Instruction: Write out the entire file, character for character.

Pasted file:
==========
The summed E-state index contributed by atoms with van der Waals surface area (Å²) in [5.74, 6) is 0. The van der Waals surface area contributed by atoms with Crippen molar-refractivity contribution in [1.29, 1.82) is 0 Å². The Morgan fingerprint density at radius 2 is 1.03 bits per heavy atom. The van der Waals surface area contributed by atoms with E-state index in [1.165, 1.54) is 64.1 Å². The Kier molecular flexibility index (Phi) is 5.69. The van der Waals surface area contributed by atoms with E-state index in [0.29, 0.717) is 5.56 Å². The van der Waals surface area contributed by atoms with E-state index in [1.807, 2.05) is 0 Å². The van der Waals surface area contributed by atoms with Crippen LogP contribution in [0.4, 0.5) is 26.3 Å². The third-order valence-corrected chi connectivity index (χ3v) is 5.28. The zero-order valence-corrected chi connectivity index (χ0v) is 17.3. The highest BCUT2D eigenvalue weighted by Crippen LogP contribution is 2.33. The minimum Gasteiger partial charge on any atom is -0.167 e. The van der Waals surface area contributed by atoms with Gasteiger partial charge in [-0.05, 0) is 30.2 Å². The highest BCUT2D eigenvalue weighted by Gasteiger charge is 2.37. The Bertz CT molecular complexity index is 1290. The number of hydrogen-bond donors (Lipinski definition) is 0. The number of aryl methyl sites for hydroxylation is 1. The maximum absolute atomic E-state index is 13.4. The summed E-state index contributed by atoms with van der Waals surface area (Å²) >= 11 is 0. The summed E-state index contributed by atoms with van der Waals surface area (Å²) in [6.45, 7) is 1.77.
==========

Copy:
The summed E-state index contributed by atoms with van der Waals surface area (Å²) in [5.74, 6) is 0. The van der Waals surface area contributed by atoms with Crippen molar-refractivity contribution in [1.29, 1.82) is 0 Å². The Morgan fingerprint density at radius 2 is 1.03 bits per heavy atom. The van der Waals surface area contributed by atoms with E-state index in [1.165, 1.54) is 64.1 Å². The Kier molecular flexibility index (Phi) is 5.69. The van der Waals surface area contributed by atoms with E-state index in [0.29, 0.717) is 5.56 Å². The van der Waals surface area contributed by atoms with E-state index in [1.807, 2.05) is 0 Å². The van der Waals surface area contributed by atoms with Crippen LogP contribution in [0.4, 0.5) is 26.3 Å². The third-order valence-corrected chi connectivity index (χ3v) is 5.28. The zero-order valence-corrected chi connectivity index (χ0v) is 17.3. The highest BCUT2D eigenvalue weighted by Crippen LogP contribution is 2.33. The minimum Gasteiger partial charge on any atom is -0.167 e. The van der Waals surface area contributed by atoms with Gasteiger partial charge in [-0.05, 0) is 30.2 Å². The highest BCUT2D eigenvalue weighted by Gasteiger charge is 2.37. The Bertz CT molecular complexity index is 1290. The number of hydrogen-bond donors (Lipinski definition) is 0. The number of aryl methyl sites for hydroxylation is 1. The maximum absolute atomic E-state index is 13.4. The summed E-state index contributed by atoms with van der Waals surface area (Å²) >= 11 is 0. The summed E-state index contributed by atoms with van der Waals surface area (Å²) in [6.45, 7) is 1.77.